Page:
By Simon Miller

The UK has pledged another £10bn to the International Monetary Fund (IMF) taking its contributions to £40bn.

The Chancellor of the Exchequer George Osborne has pledged the £10bn to the fund which says it needs at least $400bn (£249bn) to cope with contagion from the ongoing eurozone crisis.

The agreement will anger backbench MPs as the money is the maximum the Chancellor can give without triggering a debate in the House of Commons over IMF contributions.

The deal is part of a broad agreement among non-eurozone member states and should see the IMF reaching the minimum $400bn but the US and Canada have refused to pledge any money.

Unveiling the commitment, Osborne commented: "Becasue we have taken tough action to rescue our own economy we can be one of the countries that can support the IMF."

Prior to the IMF spring summit, Britain has consistently refused to commit UK funds directly to another eurozone bailout but the country has come under pressure from other world leaders to commit the extra funds.

"It is a loan with interest, not a gift. Let me reiterate, it does not add to our deficit or national debt," Osborne continued. "It is not money that could otherwise be spent on public services, and no country has ever lost any money lending to the IMF."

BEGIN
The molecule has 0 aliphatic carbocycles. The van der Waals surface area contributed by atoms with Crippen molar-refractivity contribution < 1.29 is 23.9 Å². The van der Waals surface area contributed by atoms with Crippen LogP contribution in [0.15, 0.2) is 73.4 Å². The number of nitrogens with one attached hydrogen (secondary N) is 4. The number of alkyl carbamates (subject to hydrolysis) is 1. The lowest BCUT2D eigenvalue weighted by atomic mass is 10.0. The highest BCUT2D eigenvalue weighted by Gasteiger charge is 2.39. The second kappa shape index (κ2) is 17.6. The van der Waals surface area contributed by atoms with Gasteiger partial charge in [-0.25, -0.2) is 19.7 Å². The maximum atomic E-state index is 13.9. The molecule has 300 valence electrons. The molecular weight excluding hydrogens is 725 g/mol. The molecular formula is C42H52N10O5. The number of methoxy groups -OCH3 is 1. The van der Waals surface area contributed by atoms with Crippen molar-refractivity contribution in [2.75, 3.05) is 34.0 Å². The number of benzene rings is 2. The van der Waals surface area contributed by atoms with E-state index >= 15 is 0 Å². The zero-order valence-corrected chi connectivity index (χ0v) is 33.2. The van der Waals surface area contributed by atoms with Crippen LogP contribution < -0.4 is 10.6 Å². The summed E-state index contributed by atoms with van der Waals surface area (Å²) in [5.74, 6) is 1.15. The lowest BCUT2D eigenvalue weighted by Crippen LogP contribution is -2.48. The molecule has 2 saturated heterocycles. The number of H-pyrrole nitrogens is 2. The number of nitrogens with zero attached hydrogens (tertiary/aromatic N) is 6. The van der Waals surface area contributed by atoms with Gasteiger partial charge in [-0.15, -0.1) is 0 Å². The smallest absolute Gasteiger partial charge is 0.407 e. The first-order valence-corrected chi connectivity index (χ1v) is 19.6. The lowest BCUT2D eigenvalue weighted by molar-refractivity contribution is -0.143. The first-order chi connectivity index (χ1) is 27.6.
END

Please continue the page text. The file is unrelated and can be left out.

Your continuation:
Home     More News

Financial Risks Today Beta Banner

Other stories you may find of interest:

A very British Complex
Greater complexity leads to greater risks for banks according to Professor Simon Collinson, Warwick Business School and the Simplicity Partnership

Impacting on investment
With emerging markets looking for investment, Simon Miller looks at the rise of impact investment and what risks entails in this socially aware vehicle

Journey’s end for Solvency II?
Solvency II, the long-mooted new capital adequacy regime for Europe’s insurers, is nearing implementation. Graham Buck reviews its progress

This website is a part of Perspective Publishing Limited, registered in England No 2876166.